As you take your morning walk, or greet a neighbor at the mailbox, take the time to say hello. Stop and take the time to chat. Let them know you are a neighbor and if they ever need a hand please ask for help. We all grow older and become more fragile. Perhaps they have lost a spouse or are empty nesters. Or, adult children have moved home with mom to get through this tough economy.
This is just a reminder to everyone to watch out for our older neighbors. Not only just against the obvious scammers who would try to sell them something they do not need. There are scammers out there targeting seniors. But elder abuse is happening here in Orange County.
You can help. First take time to wave, stop and say hello. Invite them to lunch, local event, or just stop for a chat.
Too many elders are embarrassed by their situation. They feel helpless. Seniors fear being alone and often have had adult children, relatives, or live-in caregivers who have come to stay with them. Sometimes this “help”, is worse than being alone. Suddenly they find themselves being controlled.
What starts out as a helping hand to seniors, who can use a hand, and young adults who have moved home due to the economy, can slowly turn into a bad situation for some seniors.
Suddenly an adult child needs to barrow a car. Or, a dog would be the perfect thing. They take over a once cherished home. Seniors do not want to admit that their lives have become chaotic. They feel controlled. Is it control, or do they need supervision? Money is an issue.
Things to watch out for, in your senior neighbors; broken bones and bruises. cancelled get together, and sadness. This can happen to anyone. But, if it happens often, it could be more than just a careless fall. Seniors do not want to admit that they are being controlled. Controlled by someone they love. This could be a husband, adult children, or caregivers living with a senior.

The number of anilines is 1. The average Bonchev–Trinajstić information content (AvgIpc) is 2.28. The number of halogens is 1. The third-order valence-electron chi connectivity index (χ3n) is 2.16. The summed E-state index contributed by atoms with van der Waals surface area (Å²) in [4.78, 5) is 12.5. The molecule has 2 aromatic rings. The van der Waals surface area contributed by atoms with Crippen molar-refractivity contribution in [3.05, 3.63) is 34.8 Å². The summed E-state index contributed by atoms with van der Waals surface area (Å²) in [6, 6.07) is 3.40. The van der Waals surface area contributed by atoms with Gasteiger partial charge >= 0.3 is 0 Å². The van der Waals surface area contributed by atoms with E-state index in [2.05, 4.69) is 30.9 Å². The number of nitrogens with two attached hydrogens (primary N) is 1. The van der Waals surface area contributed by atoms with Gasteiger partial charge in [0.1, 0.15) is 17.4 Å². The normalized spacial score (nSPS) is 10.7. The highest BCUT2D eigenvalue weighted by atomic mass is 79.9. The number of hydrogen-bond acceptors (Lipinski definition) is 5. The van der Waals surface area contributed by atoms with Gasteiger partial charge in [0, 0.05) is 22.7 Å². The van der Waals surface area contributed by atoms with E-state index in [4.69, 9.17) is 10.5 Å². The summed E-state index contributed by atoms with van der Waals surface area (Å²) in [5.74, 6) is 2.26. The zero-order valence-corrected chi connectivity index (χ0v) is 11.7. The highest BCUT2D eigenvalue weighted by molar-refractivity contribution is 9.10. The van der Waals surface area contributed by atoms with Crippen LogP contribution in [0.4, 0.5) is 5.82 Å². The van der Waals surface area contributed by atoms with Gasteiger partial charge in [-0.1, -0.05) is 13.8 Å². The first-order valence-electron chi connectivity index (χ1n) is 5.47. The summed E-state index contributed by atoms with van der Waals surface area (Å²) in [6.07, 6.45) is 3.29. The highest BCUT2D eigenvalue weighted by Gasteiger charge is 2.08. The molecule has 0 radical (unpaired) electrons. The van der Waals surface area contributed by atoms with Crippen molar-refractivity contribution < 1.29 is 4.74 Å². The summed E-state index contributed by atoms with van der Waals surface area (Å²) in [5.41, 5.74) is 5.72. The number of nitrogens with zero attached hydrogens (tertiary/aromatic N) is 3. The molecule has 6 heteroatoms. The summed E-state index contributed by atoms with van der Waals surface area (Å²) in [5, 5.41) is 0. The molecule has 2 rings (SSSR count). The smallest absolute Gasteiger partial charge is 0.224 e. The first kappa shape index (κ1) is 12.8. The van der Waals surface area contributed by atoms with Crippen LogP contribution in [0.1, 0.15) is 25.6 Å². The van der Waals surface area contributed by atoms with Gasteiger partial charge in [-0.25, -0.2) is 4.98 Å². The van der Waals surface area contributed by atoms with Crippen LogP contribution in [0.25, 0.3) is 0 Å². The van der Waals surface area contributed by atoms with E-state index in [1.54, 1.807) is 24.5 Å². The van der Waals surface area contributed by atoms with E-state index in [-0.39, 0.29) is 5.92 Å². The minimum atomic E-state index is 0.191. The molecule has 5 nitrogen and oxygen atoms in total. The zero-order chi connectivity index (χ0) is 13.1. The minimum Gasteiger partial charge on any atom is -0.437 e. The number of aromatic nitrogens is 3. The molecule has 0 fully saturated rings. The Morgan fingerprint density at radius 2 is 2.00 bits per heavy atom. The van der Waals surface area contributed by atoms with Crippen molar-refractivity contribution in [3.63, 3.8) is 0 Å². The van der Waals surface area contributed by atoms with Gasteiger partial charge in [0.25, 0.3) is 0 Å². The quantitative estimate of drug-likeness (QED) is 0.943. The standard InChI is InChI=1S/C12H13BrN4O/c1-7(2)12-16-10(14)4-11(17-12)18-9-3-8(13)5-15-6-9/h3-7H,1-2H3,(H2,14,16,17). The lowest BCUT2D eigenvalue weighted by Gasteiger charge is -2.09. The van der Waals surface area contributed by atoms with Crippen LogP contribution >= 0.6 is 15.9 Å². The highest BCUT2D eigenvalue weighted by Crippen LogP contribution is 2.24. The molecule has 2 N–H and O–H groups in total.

In this economic environment many families are supporting their adult children or grandchildren. Elder abuse takes place right under our nose.
Elder abuse takes place where a senior lives: most often in the home where abusers are often adult children, other family members such as grandchildren, or spouses/partners of elders.
An elderly neighbor you’ve chatted with at church and block parties for years is tearful as she gets the mail. These are signs that something is not right. She says hello but seems wary, as if she doesn’t quite recognize you. You ask her about a nasty bruise on her forearm. Oh, just an accident, she explains; the car door closed on it. She says goodbye quickly and returns to the house. Something isn’t quite right about her. You think about the bruise, her skittish behavior. Well, she’s getting pretty old, you think; maybe her mind is getting fuzzy. But there’s something else — something isn’t right.
There are different types of abuse. In emotional abuse, people speak to or treat elderly persons in ways that cause emotional pain or distress. Seniors are intimidated through yelling or threats. Ignoring the elderly person’s wishes in their own home is abuse. Isolating them from neighbors and friends is also abuse. Blaming, ridiculing. “You don’t make the money we do”, is demeaning. Yet these young adults may live in a senior’s home.
We are all busy in our day to day errands and business. But, if we all took a few minutes to stop, and say hello we could make a difference. Just those few minutes, could make a difference that saves a life, or keeps a neighbor out of a nursing home. Keep in touch with your neighbors.